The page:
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SKSD, other districts tread lightly on liability

Officials say their emphasis is on creating safe environment for staff, students

  • Friday, November 6, 2020 11:53am
  • News

By Mike De Felice

Special to Kitsap Daily News

PORT ORCHARD — In-person teaching originally scheduled to begin next Monday in the South Kitsap School District for its youngest students has been postponed due to a rise in COVID-19 cases in the county, the district announced Friday.

But when the back-to-the-classroom transition begins on a date yet to be determined, a little-discussed potential problem associated with in-classroom teaching has also surfaced: If a student or staff person contracts the coronavirus while at school, can that person file a lawsuit against the school?

Though it has escaped mainstream news coverage, liability remains an issue of significant uncertainty for school districts, according to Education Week, an independent news organization that covers education news and analysis. School officials and insurers across the county are facing questions about COVID-19-related insurance liability as they begin classes, but answers so far remain elusive.

The Independent requested an interview with a school district official about its potential liability but instead was provided with a written statement.

“Liability in the event of transmission is an active question across the country and is as yet unsettled,” the district’s statement said. “The district’s position on the question of liability is to do everything we can to mitigate the potential for COVID-19 transmission in our schools/workplaces.

“We are currently following all Kitsap Public Health and Labor & Industries guidance, as it evolves, to ensure we provide appropriate personal protective equipment, training, cleaning, attestation, and all other safety protocols.”

The district has beefed up its insurance coverage since the start of the pandemic. The Washington Schools Risk Management Pool, of which South Kitsap School District is a member, was able to bind $10 million in COVID-19-related insurance coverage for their members, according to the district.

Some districts across the country have sought to minimize liability exposure for returning students by asking parents to sign liability waivers. Such waivers can state the family is aware of COVID’s potential health impacts, that attending an in-person class can increase the chance of contracting the virus and that in the event the student contracts the virus, the school district will not be held liable.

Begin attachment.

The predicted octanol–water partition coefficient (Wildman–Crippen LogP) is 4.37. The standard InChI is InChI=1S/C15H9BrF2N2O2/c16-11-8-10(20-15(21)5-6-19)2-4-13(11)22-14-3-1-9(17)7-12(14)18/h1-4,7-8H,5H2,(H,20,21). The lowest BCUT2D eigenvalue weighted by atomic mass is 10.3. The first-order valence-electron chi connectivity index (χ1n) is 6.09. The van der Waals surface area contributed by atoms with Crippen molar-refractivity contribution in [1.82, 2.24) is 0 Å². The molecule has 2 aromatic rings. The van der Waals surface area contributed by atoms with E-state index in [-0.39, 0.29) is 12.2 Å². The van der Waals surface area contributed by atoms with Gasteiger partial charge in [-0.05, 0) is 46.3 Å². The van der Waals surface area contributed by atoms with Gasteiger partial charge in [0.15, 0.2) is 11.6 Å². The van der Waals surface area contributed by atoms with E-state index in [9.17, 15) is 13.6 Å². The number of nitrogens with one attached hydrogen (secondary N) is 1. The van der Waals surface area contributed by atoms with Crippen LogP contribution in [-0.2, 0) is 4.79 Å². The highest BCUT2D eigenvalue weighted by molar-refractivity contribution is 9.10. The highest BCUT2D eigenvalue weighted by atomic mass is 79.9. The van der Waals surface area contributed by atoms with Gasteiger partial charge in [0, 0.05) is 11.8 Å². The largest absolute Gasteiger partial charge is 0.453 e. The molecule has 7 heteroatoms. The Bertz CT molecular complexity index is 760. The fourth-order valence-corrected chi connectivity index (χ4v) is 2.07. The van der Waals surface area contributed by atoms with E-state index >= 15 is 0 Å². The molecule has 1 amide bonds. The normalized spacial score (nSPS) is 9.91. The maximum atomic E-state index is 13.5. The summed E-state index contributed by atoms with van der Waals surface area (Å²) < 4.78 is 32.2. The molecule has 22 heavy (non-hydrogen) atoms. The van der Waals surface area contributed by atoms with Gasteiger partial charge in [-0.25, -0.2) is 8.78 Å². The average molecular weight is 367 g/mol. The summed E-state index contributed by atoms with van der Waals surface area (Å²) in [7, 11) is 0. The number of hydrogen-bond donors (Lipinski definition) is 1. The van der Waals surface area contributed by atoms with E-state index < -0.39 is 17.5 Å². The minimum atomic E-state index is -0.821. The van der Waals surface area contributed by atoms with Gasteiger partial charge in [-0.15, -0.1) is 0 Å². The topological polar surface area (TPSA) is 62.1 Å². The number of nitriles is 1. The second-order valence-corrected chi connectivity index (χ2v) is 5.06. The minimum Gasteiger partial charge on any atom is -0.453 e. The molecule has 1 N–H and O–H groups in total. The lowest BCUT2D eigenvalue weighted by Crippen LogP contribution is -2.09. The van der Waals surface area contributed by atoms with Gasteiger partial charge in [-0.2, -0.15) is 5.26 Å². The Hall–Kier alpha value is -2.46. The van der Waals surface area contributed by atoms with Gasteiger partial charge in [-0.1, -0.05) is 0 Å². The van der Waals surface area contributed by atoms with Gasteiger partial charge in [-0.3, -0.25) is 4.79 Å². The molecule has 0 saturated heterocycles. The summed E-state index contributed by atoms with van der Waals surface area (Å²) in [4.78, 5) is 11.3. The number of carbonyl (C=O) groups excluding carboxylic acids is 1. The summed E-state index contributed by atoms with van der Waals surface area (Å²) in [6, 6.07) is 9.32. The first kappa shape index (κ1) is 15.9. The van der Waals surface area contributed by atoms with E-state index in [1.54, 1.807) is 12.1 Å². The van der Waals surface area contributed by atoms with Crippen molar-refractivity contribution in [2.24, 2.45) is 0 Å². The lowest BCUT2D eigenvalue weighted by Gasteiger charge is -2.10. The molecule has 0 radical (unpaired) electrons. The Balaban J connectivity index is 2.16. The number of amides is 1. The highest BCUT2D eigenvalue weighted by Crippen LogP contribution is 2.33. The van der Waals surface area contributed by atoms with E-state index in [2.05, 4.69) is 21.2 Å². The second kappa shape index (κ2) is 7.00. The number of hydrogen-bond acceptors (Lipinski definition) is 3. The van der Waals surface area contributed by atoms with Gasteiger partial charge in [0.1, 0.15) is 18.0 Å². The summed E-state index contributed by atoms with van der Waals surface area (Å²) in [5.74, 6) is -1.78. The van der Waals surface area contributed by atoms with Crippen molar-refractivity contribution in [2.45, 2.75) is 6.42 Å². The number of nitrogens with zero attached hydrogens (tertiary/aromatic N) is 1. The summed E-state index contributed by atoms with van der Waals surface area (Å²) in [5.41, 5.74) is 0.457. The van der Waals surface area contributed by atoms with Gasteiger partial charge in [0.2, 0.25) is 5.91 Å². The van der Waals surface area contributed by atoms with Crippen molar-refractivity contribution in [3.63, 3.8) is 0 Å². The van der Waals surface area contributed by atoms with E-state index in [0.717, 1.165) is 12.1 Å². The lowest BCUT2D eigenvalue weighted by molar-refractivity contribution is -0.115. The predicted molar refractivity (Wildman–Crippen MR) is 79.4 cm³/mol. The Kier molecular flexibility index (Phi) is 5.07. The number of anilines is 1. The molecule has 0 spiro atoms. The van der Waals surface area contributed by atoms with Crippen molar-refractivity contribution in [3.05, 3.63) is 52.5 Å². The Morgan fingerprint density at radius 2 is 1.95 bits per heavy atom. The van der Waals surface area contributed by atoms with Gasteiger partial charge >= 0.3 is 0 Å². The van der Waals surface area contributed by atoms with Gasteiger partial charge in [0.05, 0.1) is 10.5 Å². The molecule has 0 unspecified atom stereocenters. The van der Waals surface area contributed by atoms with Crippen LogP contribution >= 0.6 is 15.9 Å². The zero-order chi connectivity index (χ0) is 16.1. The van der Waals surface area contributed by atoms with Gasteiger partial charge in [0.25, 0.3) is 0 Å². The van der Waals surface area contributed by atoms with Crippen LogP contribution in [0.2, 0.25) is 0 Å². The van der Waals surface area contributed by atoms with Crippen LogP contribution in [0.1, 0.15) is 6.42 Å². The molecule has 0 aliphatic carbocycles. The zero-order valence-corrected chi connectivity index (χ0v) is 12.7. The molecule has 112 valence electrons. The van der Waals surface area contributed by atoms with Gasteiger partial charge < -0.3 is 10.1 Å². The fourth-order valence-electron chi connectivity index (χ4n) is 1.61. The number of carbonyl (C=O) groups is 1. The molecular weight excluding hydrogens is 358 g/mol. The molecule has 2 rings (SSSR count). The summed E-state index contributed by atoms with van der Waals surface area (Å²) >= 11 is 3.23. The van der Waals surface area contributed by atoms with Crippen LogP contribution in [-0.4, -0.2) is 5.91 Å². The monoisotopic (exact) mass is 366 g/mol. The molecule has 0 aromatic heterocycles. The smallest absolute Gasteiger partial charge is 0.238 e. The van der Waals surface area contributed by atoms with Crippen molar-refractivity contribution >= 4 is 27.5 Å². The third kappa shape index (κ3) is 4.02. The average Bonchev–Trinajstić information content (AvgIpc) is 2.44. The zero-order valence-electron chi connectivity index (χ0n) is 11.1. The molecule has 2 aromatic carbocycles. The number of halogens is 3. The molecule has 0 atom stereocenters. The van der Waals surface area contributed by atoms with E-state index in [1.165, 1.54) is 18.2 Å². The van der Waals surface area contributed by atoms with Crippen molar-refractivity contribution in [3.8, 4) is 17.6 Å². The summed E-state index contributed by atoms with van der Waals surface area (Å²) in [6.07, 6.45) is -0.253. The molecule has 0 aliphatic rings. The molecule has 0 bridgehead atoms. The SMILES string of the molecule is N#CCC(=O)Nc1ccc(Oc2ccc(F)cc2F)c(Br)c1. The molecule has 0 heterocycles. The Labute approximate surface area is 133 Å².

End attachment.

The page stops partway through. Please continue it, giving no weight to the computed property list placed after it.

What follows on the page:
Similar waivers are used for students participating in school sports.

SKSD is not requiring a similar waiver for students returning to in-person classes, officials said. However, the district is asking that for each day a student comes to a school building, the parents attest the child is not showing COVID symptoms or has not been in close contact with a person suspected or confirmed of having the virus.

Staff members will also be asked to make the same health affirmations daily, officials said.

“We are working to make sure families understand the safety protocols and modifications made to our school campuses. Part of the protocol is a required daily health attestation for each student that parents/guardians are asked to complete before sending students to school or bus stop,” a follow-up written statement from the district stated.

The potential liability question is not an issue with the South Kitsap Education Association, which represents SKSD teachers and certified staff.

“It’s not a prevailing concern of my members,” association president John Richardson said, “because the school district can be held liable if they don’t follow the health regulations. I do believe the district wants to follow the health guidelines for the right reasons, not just for liability reasons, but to keep people safe.

“I think there are places where school districts don’t believe this virus is that serious — and they may cut corners. That would concern me,” Richardson said.

No known lawsuit has been filed in Washington state by a person claiming they contracted the virus at a school, according to a Washington Education Association (WEA) spokesperson.

SKSD’s plan returning students to classrooms gives parents the choice to have their child remain in virtual learning or to attend in-person classes.

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